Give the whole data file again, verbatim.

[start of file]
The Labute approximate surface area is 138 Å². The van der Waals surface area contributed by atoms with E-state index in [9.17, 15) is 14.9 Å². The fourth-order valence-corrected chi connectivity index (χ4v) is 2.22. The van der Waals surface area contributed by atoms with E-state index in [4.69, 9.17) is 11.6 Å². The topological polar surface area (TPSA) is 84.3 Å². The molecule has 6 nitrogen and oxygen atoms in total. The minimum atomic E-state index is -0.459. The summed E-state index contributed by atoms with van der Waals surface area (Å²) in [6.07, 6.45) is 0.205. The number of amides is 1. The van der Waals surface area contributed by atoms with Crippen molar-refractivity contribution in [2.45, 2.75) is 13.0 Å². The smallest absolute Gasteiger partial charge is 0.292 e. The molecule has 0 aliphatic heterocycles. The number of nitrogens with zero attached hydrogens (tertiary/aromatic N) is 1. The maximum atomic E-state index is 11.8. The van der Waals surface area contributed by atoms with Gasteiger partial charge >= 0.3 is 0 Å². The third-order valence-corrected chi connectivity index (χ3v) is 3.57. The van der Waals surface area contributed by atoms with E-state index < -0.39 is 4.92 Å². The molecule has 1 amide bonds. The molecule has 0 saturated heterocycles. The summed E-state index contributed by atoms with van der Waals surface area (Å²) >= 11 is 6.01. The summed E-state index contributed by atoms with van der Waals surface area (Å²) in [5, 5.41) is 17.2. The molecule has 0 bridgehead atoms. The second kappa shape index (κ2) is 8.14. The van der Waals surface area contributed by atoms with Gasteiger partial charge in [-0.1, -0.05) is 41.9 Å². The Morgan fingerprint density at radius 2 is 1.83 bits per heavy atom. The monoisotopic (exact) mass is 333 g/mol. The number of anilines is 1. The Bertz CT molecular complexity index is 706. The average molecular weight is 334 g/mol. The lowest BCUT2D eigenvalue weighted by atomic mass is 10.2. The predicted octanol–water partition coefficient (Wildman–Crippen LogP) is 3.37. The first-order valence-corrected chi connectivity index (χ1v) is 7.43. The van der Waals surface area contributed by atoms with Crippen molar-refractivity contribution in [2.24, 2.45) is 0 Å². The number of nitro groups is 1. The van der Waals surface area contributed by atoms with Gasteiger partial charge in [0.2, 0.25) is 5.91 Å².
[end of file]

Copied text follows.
The Labute approximate surface area is 138 Å². The van der Waals surface area contributed by atoms with E-state index in [9.17, 15) is 14.9 Å². The fourth-order valence-corrected chi connectivity index (χ4v) is 2.22. The van der Waals surface area contributed by atoms with E-state index in [4.69, 9.17) is 11.6 Å². The topological polar surface area (TPSA) is 84.3 Å². The molecule has 6 nitrogen and oxygen atoms in total. The minimum atomic E-state index is -0.459. The summed E-state index contributed by atoms with van der Waals surface area (Å²) in [6.07, 6.45) is 0.205. The number of amides is 1. The van der Waals surface area contributed by atoms with Crippen molar-refractivity contribution in [2.45, 2.75) is 13.0 Å². The smallest absolute Gasteiger partial charge is 0.292 e. The molecule has 0 aliphatic heterocycles. The number of nitrogens with zero attached hydrogens (tertiary/aromatic N) is 1. The maximum atomic E-state index is 11.8. The van der Waals surface area contributed by atoms with Gasteiger partial charge >= 0.3 is 0 Å². The third-order valence-corrected chi connectivity index (χ3v) is 3.57. The van der Waals surface area contributed by atoms with E-state index < -0.39 is 4.92 Å². The molecule has 1 amide bonds. The molecule has 0 saturated heterocycles. The summed E-state index contributed by atoms with van der Waals surface area (Å²) >= 11 is 6.01. The summed E-state index contributed by atoms with van der Waals surface area (Å²) in [5, 5.41) is 17.2. The molecule has 0 bridgehead atoms. The second kappa shape index (κ2) is 8.14. The van der Waals surface area contributed by atoms with Gasteiger partial charge in [-0.1, -0.05) is 41.9 Å². The Morgan fingerprint density at radius 2 is 1.83 bits per heavy atom. The monoisotopic (exact) mass is 333 g/mol. The number of anilines is 1. The Bertz CT molecular complexity index is 706. The average molecular weight is 334 g/mol. The lowest BCUT2D eigenvalue weighted by atomic mass is 10.2. The predicted octanol–water partition coefficient (Wildman–Crippen LogP) is 3.37. The first-order valence-corrected chi connectivity index (χ1v) is 7.43. The van der Waals surface area contributed by atoms with Crippen molar-refractivity contribution in [2.24, 2.45) is 0 Å². The number of nitro groups is 1. The van der Waals surface area contributed by atoms with Gasteiger partial charge in [0.2, 0.25) is 5.91 Å².